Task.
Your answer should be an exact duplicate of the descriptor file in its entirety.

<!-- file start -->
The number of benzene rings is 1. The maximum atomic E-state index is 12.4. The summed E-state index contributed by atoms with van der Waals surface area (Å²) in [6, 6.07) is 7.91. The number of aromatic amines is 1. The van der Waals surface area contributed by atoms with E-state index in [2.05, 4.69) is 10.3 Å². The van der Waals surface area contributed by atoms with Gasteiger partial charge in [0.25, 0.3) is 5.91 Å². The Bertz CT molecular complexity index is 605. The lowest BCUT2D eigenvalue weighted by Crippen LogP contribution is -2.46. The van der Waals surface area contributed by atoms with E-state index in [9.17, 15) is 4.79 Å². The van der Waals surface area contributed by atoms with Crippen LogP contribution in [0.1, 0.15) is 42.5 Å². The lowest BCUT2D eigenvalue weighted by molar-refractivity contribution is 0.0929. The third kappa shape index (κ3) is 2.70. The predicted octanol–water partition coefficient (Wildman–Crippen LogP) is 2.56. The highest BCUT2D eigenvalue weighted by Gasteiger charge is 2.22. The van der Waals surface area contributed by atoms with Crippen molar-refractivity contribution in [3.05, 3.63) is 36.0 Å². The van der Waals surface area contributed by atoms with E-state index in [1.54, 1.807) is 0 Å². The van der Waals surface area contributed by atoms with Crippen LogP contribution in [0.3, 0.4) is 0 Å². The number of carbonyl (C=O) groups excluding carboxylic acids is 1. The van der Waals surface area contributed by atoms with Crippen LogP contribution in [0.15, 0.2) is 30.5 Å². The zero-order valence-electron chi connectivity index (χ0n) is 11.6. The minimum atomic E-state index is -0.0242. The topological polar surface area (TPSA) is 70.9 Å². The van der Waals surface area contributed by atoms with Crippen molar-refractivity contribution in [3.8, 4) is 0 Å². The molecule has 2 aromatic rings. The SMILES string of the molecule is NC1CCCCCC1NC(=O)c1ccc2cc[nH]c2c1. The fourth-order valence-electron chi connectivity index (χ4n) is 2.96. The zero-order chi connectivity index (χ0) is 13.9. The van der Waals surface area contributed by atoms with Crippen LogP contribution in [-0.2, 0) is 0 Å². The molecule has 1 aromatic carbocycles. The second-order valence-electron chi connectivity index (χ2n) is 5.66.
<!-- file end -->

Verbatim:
The number of benzene rings is 1. The maximum atomic E-state index is 12.4. The summed E-state index contributed by atoms with van der Waals surface area (Å²) in [6, 6.07) is 7.91. The number of aromatic amines is 1. The van der Waals surface area contributed by atoms with E-state index in [2.05, 4.69) is 10.3 Å². The van der Waals surface area contributed by atoms with Gasteiger partial charge in [0.25, 0.3) is 5.91 Å². The Bertz CT molecular complexity index is 605. The lowest BCUT2D eigenvalue weighted by Crippen LogP contribution is -2.46. The van der Waals surface area contributed by atoms with E-state index in [9.17, 15) is 4.79 Å². The van der Waals surface area contributed by atoms with Crippen LogP contribution in [0.1, 0.15) is 42.5 Å². The lowest BCUT2D eigenvalue weighted by molar-refractivity contribution is 0.0929. The third kappa shape index (κ3) is 2.70. The predicted octanol–water partition coefficient (Wildman–Crippen LogP) is 2.56. The highest BCUT2D eigenvalue weighted by Gasteiger charge is 2.22. The van der Waals surface area contributed by atoms with Crippen molar-refractivity contribution in [3.05, 3.63) is 36.0 Å². The van der Waals surface area contributed by atoms with E-state index in [1.54, 1.807) is 0 Å². The van der Waals surface area contributed by atoms with Crippen LogP contribution in [0.3, 0.4) is 0 Å². The number of carbonyl (C=O) groups excluding carboxylic acids is 1. The van der Waals surface area contributed by atoms with Crippen LogP contribution in [0.15, 0.2) is 30.5 Å². The zero-order valence-electron chi connectivity index (χ0n) is 11.6. The minimum atomic E-state index is -0.0242. The topological polar surface area (TPSA) is 70.9 Å². The van der Waals surface area contributed by atoms with Crippen molar-refractivity contribution in [3.8, 4) is 0 Å². The molecule has 2 aromatic rings. The SMILES string of the molecule is NC1CCCCCC1NC(=O)c1ccc2cc[nH]c2c1. The fourth-order valence-electron chi connectivity index (χ4n) is 2.96. The zero-order chi connectivity index (χ0) is 13.9. The van der Waals surface area contributed by atoms with Crippen LogP contribution in [-0.2, 0) is 0 Å². The molecule has 1 aromatic carbocycles. The second-order valence-electron chi connectivity index (χ2n) is 5.66.